Something about my personality has always been uncomfortable for me. I easily get overwhelmed with all sorts of things in life, including stuff that should be fun. I guess I assumed it was depression, but that never felt quite right. It took me until my 35th year to finally put a label on it: anxiety. I don’t think this epiphany would impress my friends or family, it’s probably very obvious to people who know me.
Animals provide a great source of comfort for me, I admire their purity and freedom from neuroses. Their presence has the ability to get me out of my head and keep me down to earth.
Blowing bubbles at dogs exercise in learning how to manage my anxiety. It’s a reminder to myself that a blissful scene like this is something I can create and control. With the exception of a little thoughtfully placed digital enhancement, all of the bubbles are real (and the dogs are very patient).
I have been working as a professional pet sitter in the Providence, RI area for over ten years; the dogs featured here are all animals I take care of. As their guardian, I deeply love them and treat them as if they are my own. I cherish the fact that I have filled my life with so many trusted and intimate relationships with animals.
Photos on view through August 11 2018 at Julian’s restaurant 318 Broadway Providence
I never knew that drug bags were drug bags.
I see them on the ground everywhere I go: nice neighborhoods, “bad” neighborhoods, big cities, and family-friendly parks in small towns. I always thought they were for craft supplies, hardware, buttons, etc. I didn't question their purpose, I knew exactly what they were, until it hit me one day. I suppose my naiveté should be embarrassing, but I think it's endearing.
My family has been haunted by drug abuse for many years. In some ways my adolescence was robbed from me. Memories I thought didn't exist suddenly came to me when I discovered the truth of these bags; I now recall a bag floating in my family's pool, at the time I figured it was for nuts & bolts. Most of the items I put in these bags are things I have saved from childhood, I often tried to limit use of things special to me as a way to preserve them. Even as a kid I felt nostalgia for being a kid, maybe I somehow knew innocence wasn't as easy to hang on to as I hoped.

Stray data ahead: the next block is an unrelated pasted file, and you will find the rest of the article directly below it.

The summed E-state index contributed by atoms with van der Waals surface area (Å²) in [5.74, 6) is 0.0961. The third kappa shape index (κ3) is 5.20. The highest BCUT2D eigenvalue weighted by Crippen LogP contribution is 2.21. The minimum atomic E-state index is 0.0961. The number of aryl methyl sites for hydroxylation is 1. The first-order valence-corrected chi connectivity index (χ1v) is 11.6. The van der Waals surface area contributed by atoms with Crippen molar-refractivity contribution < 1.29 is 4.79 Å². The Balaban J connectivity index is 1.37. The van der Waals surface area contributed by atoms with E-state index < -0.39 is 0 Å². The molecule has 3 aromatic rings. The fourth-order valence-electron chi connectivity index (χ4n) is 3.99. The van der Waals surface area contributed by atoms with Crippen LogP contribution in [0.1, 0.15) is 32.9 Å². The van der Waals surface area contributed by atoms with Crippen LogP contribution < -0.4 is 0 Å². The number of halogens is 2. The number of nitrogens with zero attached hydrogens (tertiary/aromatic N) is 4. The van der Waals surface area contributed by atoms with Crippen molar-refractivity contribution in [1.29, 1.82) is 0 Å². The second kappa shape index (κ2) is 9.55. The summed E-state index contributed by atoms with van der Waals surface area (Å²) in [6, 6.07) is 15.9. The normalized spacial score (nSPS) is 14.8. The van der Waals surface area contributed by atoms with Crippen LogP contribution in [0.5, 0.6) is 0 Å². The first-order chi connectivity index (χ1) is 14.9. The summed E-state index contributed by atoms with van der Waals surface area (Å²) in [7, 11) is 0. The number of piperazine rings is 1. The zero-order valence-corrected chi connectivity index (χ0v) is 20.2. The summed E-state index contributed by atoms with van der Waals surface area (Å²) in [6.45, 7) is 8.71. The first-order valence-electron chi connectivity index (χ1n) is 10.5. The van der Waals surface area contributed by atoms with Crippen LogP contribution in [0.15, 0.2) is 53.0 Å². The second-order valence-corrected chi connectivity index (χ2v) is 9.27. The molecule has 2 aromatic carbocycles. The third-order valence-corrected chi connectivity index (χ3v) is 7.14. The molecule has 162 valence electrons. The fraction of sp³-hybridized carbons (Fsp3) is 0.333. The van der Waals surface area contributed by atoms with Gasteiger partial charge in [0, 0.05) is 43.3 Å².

Time's Winged Chariot
The memories I have of my grandmother Frances Herman’s house are those of an idyllic cabin in the woods. There were rolling meadows and enchanting views of mountains, fresh vegetables in the garden, and always a bouquet of flowers on the dining room table. As a budding artist, I was fascinated by my grandmother’s art studio and supplies, she was talented in many medium, but most prolific in painting. Her subjects were scenes from the home and the surrounding landscape.
Unfortunately, my family spent over a decade estranged from my grandmother. When I finally returned as an adult, those memories I had dissolved into a bleak reality. The meadows had filled in long ago, and the interior of the house was covered in dust and crawling with rodents and bugs. What was once a peaceful retreat was now a place filled with anger, fueled by abuse and addiction. I was shocked by how much it changed, yet my family remembered it as a depressing place and said it had been that way long before I was born. I was confused by why I had memories of such a different place until I realized what I was actually remembering were the paintings. What I saw in my mind was creamy, vibrant oil paint depicting those scenes in the home. I'll never know if my grandmother was creating a fantasy world, something she wish existed, or if she had delusions, visions in her mind that were far from reality.
Photographs and paintings on display September 8-29 2018
Opening reception September 8 5-7pm
AS220 Main Gallery 115 Empire Street Providence
575 FEDERAL HILL/PHLOX
FRANCES IN THE STUDIO/SELF-PORTRAIT
RESTLESS/SCHWARTZ IN THE STUDIO LOFT
MOONRISE/COUNTY ROUTE 11
DAD'S DRAWING/OPEN WINDOW (LILLIES, ETC, ON THE SILL)